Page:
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Front. Psychol. | doi: 10.3389/fpsyg.2019.02379

Parents or Peers? Predictors of Prosocial Behavior and Aggression: a Longitudinal Study

  • 1University of Valencia, Spain
  • 2National Council for Scientific and Technical Research (CONICET), Argentina

The aim of this longitudinal study was to determine the associations among peer attachment, warmth from the mother and father, strict control by the mother and father, prosocial behavior, and physical and verbal aggression in adolescence. Few longitudinal studies have examined how peer attachment and parenting styles of the mother and father relate to prosocial behavior and aggression. Participants were 192 boys and 255 girls (M = 14.70 years; SD = 0.68) in wave 1. In the study participated 11 schools. For three successive years, participants reported on their fathers' and mothers' warmth and strict control, peer attachment, prosocial behavior, and aggression. Structural equations modelling was employed to explore two longitudinal models. Results show the influence of the mother and father on prosocial and aggression during adolescence. In addition, strong peer attachment predicted prosocial behavior in subsequent years. Therefore, the findings indicate that despite the increasingly important role of friends during the transition from childhood to adolescence, parenting styles play a key role in the personal and social development of their children. Programs aimed at preventing aggression should be designed considering the importance of stimulating and strengthening prosocial behavior, peer attachment and a family environment of affect, support and communication.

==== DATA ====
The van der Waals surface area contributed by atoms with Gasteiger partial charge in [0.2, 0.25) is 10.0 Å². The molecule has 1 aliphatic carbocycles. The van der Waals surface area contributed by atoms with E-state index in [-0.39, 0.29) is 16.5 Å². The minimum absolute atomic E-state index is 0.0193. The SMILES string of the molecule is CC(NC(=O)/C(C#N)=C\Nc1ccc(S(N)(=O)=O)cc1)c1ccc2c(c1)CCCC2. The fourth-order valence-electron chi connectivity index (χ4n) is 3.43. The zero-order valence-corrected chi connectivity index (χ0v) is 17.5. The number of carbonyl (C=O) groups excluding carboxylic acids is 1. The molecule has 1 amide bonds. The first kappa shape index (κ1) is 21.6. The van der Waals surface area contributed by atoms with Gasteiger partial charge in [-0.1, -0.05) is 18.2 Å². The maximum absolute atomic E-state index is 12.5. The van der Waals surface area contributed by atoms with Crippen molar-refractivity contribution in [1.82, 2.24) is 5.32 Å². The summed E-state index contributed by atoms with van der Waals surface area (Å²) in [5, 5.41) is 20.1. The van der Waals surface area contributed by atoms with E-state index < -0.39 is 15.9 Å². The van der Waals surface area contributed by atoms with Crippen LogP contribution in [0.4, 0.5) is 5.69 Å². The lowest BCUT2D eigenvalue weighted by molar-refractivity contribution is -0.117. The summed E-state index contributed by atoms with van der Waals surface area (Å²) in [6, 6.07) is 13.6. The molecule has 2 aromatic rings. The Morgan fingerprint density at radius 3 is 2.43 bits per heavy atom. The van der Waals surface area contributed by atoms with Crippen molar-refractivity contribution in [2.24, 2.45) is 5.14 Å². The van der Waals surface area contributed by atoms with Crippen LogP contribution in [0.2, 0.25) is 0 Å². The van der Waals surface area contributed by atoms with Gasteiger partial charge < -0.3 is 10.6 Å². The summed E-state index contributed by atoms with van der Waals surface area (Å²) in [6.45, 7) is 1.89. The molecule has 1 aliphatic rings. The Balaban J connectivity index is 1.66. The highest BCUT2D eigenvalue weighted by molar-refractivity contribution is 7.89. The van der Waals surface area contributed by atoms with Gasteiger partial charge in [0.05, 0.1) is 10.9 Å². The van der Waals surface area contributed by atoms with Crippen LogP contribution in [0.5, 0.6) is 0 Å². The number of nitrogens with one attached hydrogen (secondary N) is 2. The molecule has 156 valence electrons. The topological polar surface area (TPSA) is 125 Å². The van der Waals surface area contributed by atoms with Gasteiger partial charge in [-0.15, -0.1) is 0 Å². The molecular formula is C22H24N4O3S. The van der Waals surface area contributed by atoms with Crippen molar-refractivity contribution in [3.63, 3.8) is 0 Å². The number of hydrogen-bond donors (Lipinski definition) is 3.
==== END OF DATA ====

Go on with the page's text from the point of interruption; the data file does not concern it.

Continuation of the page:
Keywords: parenting styles, Peer attachment, Aggression, Prosocial Behavior, adolescence, Longitudinal Studies

Received: 30 Apr 2019; Accepted: 07 Oct 2019.

Copyright: © 2019 Malonda, Llorca, Mesurado, Samper and Mestre. This is an open-access article distributed under the terms of the Creative Commons Attribution License (CC BY). The use, distribution or reproduction in other forums is permitted, provided the original author(s) and the copyright owner(s) are credited and that the original publication in this journal is cited, in accordance with accepted academic practice. No use, distribution or reproduction is permitted which does not comply with these terms.

* Correspondence: Dr. Elisabeth Malonda, University of Valencia, Valencia, Spain,